In the case of consumer loan agreements concluded before 15.03.2020, payments (interest and principal) due in the period from April to June 2020 are to be deferred for 3 months. However, the parties to the contract may also make different agreements. During the period of deferral termination should be excluded. If no agreement is reached between the parties, the term of the contract shall be automatically extended by the deferred 3 months. Here, too, deferral is not feasible if it is not acceptable for the lender.


The regulations concerning the loans also concern all joint and several claims for compensation under § 426 BGB.
The Federal Government is authorised to extend the regulations on consumer loan agreements to micro-entrepreneurs, but has not yet done so.

 

Residential property law

Relief is also available in numerous other areas of law, including residential property law.
The aim is to enable owner communities remain capable of acting, despite the currently limited freedom of movement and assembly. Powers of the current administrators have been therefore extended until their re-election or the appointment of a new administrator. Furthermore, the continuation of the previous business plan was ordered. According to the legislator, however, the owner communities ought not hold their meetings online or in written form like the cooperatives or associations, but hold them in their usual form after the main protective measures have been terminated.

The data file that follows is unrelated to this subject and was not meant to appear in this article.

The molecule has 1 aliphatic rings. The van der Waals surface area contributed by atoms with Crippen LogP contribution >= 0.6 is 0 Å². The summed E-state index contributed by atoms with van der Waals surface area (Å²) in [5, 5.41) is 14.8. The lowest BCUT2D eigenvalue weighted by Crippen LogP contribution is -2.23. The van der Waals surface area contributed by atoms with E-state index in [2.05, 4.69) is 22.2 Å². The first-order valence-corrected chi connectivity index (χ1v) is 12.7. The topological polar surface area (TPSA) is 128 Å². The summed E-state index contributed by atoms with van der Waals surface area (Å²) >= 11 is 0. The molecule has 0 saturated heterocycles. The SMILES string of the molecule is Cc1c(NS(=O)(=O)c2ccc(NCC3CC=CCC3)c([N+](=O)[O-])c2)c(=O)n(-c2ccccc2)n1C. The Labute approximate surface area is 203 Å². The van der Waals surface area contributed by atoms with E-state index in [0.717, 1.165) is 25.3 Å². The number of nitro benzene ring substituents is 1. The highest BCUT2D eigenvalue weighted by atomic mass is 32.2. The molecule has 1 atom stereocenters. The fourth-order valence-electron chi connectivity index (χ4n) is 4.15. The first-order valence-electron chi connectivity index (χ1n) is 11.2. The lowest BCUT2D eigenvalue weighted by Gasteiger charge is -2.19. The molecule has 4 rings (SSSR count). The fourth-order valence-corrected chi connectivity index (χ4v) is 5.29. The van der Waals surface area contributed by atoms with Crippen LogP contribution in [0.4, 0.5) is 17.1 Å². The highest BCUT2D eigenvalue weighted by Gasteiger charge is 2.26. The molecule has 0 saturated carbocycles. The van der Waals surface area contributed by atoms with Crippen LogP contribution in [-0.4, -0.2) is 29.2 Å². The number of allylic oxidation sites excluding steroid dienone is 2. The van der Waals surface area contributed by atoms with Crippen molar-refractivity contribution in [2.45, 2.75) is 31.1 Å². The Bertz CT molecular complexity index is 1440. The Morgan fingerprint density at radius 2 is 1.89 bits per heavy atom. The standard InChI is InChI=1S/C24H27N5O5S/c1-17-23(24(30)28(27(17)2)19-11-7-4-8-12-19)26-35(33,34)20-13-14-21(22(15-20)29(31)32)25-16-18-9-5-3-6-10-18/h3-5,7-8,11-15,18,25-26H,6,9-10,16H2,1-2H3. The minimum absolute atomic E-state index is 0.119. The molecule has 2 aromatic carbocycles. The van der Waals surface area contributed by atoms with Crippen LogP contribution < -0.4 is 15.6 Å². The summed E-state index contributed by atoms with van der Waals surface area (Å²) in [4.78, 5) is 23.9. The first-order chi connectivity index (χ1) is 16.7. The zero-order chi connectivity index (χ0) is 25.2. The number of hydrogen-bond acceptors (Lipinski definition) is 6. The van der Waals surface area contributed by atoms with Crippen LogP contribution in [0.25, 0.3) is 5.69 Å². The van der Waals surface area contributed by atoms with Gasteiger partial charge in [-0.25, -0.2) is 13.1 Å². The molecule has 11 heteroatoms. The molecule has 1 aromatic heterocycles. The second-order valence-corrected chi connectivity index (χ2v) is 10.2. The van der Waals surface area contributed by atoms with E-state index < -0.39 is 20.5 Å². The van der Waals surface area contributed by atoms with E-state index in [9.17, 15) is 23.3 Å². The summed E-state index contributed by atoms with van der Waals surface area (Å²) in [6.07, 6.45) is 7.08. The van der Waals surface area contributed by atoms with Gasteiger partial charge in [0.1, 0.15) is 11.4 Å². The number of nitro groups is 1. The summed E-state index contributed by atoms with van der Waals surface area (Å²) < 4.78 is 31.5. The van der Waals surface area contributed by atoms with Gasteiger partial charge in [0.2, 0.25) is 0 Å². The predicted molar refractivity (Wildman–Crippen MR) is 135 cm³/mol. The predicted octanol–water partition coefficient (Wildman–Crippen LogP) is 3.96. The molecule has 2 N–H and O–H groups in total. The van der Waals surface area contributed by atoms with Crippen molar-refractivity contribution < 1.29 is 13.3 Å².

Final remark

As a general rule, all regulations are  time-limited. An extension of the deadlines by the Federal Government until 30.09.2020 is possible and already provided for by law.
Once the current exceptional situation has ended, there will be a return to the previous legal situation.

Please note that the above information only reflects the current state of information and may change over time. Neither can the information provided under any circumstances replace a consultation tailored to the individual case in question. Further legal and updated information on the Corona crisis can also be found at www.derra.eu. Our attorneys will be happy to provide you with individual advice at any time.

On 27.03.2020, the Bundesrat (Upper house of Parliament) approved numerous changes, among others in tenancy law, but also for other contractual relationships, which the Bundestag had passed two days earlier.


The law aims at alleviating the consequences of the Corona pandemic for citizens who, among other things, earn considerably lower incomes through job losses, short-time work or childcare and who are therefore often no longer able to cover their running costs such as rent, loans and other maintenance costs. However, it is also intended to help micro-enterprises (companies with fewer than 10 employees or an annual balance sheet total of less than EUR 2 million) confronted with considerable losses in turnover due to the corona pandemic.